Making sure your child is back-to-school ready involves more than shopping for school supplies and buying the next size up in shoes. Help prep your child to stay healthy going into and throughout the school year with immunizations, a well-child visit and sports physical, and much more.
To kick-start the school year right, consider these tips.
Stay up-to-date on immunizations
Immunization schedules help provide children with immunity early in life.
“This helps them to be protected from diseases that spread easily among peers in group settings. This could cause serious health problems and life-threatening diseases,” said Dr. Christopher Ordonez, pediatrician with Marshfield Children’s.
Your provider will know what vaccines your child needs and at what time. Common ones they will want to stay current on include influenza, tetanus, measles, mumps and rubella (MMR) and varicella (chickenpox).
Stay current on well-child visits and routine sports physicals
Annual check-ups with your pediatrician help ensure your child is healthy.
“Well-child visits allow your provider to work with the family as a team to examine the child holistically, assess their physical and emotional needs, support their growth and development and intervene quickly if any issues arise,” Dr. Ordonez said.
Sports physicals are another important addition to routine appointments. Physicals give providers the opportunity to catch potentially life-threatening health problems that can be worsened by sports activity. Providers can assess how student athletes are doing health-wise, regardless of whether they feel or notice symptoms.
Practice healthy hygiene habits
The best way to avoid spreading germs is proper hand washing. Wash the fronts and backs of hands and in-between fingers. Hand sanitizer also will work when soap and water aren’t available.
Teach children to cough or sneeze into their elbow or sleeve, to avoid spreading germs onto others.
Eat a well-balanced diet
Daily balanced, healthy meals are important for keeping kids alert and keeping their bodies strong.
“Try not to use food as a reward when encouraging kids to eat. Promising dessert to a child for eating vegetables, for example, sends the message that vegetables are less valuable than dessert,” Dr. Ordonez said. “Buy fewer soft drinks and high fat and high calorie snack foods like chips, cookies and candy. While snacks are OK once in a while, keep healthy snack foods on hand and offer them often.”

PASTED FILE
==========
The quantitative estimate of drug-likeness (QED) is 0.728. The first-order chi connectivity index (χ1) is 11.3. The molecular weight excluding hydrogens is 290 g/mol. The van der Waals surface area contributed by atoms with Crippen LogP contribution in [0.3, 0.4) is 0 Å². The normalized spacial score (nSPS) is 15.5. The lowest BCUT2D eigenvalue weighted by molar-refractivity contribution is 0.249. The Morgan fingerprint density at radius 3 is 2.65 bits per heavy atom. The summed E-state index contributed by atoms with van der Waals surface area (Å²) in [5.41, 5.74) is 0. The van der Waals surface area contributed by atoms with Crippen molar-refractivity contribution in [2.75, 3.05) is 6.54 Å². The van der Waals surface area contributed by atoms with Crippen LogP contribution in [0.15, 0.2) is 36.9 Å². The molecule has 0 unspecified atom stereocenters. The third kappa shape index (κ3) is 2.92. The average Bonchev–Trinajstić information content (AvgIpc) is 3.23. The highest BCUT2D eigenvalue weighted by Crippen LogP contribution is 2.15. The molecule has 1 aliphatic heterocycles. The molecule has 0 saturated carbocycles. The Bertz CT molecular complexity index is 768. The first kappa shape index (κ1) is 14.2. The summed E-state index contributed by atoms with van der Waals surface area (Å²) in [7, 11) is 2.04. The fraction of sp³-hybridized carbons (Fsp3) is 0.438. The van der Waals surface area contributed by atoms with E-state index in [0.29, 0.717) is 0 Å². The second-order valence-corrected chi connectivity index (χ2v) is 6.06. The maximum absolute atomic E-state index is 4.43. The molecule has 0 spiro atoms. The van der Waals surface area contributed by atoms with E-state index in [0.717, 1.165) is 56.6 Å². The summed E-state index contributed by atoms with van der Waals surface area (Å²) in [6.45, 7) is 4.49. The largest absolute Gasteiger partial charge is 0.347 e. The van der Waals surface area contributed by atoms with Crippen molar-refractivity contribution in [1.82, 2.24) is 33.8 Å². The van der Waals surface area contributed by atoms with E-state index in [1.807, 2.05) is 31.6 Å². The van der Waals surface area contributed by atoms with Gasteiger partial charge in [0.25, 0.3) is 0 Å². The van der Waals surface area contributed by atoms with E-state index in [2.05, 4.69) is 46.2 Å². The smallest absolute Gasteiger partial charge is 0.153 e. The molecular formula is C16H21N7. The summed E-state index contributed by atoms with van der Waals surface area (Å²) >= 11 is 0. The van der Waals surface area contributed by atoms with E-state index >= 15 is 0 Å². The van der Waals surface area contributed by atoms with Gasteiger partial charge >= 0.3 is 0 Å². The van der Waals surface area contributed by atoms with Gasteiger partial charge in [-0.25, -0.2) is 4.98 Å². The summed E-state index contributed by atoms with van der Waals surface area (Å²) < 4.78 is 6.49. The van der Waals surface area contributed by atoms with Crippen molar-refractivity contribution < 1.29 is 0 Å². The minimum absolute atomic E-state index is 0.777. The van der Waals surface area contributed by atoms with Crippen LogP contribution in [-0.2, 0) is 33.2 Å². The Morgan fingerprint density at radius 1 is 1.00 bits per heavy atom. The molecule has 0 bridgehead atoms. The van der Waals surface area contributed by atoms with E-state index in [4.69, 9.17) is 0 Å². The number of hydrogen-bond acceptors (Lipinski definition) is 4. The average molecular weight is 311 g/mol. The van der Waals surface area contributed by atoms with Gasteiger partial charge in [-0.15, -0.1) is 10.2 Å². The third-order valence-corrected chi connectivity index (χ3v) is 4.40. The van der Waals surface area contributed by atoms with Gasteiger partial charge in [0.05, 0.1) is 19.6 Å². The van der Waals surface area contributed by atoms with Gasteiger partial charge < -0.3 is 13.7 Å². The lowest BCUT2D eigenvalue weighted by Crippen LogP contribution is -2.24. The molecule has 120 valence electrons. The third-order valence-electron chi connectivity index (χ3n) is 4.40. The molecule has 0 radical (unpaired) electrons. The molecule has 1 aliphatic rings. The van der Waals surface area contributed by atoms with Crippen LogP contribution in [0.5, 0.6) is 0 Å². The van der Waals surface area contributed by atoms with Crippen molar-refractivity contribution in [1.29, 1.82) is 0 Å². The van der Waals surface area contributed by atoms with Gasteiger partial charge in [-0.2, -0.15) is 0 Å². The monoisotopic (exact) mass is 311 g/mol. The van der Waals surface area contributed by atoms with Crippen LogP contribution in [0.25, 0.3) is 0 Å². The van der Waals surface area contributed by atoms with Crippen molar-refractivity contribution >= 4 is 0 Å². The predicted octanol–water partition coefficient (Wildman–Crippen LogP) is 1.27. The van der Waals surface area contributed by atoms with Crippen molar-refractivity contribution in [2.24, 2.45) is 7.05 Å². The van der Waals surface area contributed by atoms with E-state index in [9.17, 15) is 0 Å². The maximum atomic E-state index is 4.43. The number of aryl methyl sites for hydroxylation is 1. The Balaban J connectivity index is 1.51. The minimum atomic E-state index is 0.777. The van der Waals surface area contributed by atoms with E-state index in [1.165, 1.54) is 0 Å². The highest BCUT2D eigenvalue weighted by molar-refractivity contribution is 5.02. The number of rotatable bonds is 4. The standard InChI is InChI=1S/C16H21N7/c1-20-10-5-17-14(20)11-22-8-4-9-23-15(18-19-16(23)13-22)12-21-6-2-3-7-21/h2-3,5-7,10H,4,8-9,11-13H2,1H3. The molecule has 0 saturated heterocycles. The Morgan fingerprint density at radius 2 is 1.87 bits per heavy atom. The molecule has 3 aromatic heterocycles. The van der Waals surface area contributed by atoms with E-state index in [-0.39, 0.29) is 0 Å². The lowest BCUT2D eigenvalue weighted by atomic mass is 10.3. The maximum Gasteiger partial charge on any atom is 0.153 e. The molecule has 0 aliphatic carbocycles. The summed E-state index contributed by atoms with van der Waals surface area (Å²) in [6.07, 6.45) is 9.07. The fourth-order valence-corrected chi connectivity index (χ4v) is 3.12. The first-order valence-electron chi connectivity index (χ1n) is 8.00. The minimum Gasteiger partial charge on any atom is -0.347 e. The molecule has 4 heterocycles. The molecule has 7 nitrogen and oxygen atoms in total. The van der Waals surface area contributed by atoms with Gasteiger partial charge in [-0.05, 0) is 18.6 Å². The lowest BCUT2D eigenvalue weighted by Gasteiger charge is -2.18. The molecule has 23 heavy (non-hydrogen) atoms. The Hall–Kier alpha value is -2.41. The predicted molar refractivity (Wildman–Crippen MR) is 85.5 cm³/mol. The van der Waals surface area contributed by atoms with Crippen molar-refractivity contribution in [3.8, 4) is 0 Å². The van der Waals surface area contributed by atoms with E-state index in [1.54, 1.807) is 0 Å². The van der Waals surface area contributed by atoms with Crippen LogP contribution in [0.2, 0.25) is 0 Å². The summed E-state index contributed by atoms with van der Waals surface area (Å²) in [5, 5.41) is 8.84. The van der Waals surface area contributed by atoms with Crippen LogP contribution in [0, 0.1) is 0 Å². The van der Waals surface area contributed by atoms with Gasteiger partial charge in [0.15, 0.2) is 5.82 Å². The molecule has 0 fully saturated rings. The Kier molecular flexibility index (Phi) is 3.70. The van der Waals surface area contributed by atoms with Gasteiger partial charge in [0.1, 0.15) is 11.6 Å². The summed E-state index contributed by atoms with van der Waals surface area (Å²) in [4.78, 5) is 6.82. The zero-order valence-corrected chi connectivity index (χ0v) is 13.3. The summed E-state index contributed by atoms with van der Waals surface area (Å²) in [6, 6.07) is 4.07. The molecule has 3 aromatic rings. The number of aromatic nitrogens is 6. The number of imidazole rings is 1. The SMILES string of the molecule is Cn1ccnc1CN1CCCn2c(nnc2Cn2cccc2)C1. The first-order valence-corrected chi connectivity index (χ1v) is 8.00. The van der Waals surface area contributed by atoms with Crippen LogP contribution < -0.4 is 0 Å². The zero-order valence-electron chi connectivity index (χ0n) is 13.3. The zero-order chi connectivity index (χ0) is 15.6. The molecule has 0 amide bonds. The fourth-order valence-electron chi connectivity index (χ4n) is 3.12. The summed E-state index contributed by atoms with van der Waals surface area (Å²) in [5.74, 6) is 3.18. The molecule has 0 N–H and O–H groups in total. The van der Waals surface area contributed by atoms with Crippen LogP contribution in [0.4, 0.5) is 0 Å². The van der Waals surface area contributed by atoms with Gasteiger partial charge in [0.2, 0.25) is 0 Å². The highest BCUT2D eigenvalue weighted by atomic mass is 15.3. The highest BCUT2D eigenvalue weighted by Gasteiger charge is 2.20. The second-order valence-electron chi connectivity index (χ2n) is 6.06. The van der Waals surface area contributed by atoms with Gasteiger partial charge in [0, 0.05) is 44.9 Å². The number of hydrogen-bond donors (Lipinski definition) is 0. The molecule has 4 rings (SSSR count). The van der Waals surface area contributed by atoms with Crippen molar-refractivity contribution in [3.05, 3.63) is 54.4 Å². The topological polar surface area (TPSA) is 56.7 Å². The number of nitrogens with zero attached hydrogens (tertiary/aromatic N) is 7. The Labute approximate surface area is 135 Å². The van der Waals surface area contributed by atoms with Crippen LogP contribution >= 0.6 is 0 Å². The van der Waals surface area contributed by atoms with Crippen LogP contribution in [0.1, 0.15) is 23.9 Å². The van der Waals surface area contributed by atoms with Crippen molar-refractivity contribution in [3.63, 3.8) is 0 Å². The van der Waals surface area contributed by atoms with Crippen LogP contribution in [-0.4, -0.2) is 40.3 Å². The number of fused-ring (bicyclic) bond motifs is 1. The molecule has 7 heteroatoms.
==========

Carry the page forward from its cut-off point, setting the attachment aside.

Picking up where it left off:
Healthy snacks children can munch on at home or bring to school include fresh or frozen fruit, small amounts of dried fruits like raisins, apple rings or apricots, fresh vegetables like baby carrots, cucumbers or tomatoes and low-fat yogurt with fruit.
Healthy drink choices, like water and milk, can help prevent fatigue, improve mood and enhance brain function.
Avoid sugary drinks like soda or sports drinks. An excess of sugar and caffeine can increase heart rates, blood pressure, interrupt sleep and cause irritability.
Get plenty of sleep
Consistent sleep schedules can help children get better, quality rest. At least eight hours of sleep is associated with healthier body composition, lower risk of heart disease and helps your child perform better in school and boosts their immune system.
Monitor your child for signs they might be stressed out or could use extra support
- Emotional outbursts or increased irritability that are inconsistent with previous behavior.
- Trouble sleeping.
- Withdrawing from others, like friends and family.
- Struggles with school, such as a change in performance or not focusing.
- Increased defiance, like feelings of anger or stubborn behaviors.
“If you identify any of these changes, consult your pediatrician and discuss healthy ways to support and improve anxiety or stress in your child,” Dr. Ordonez said.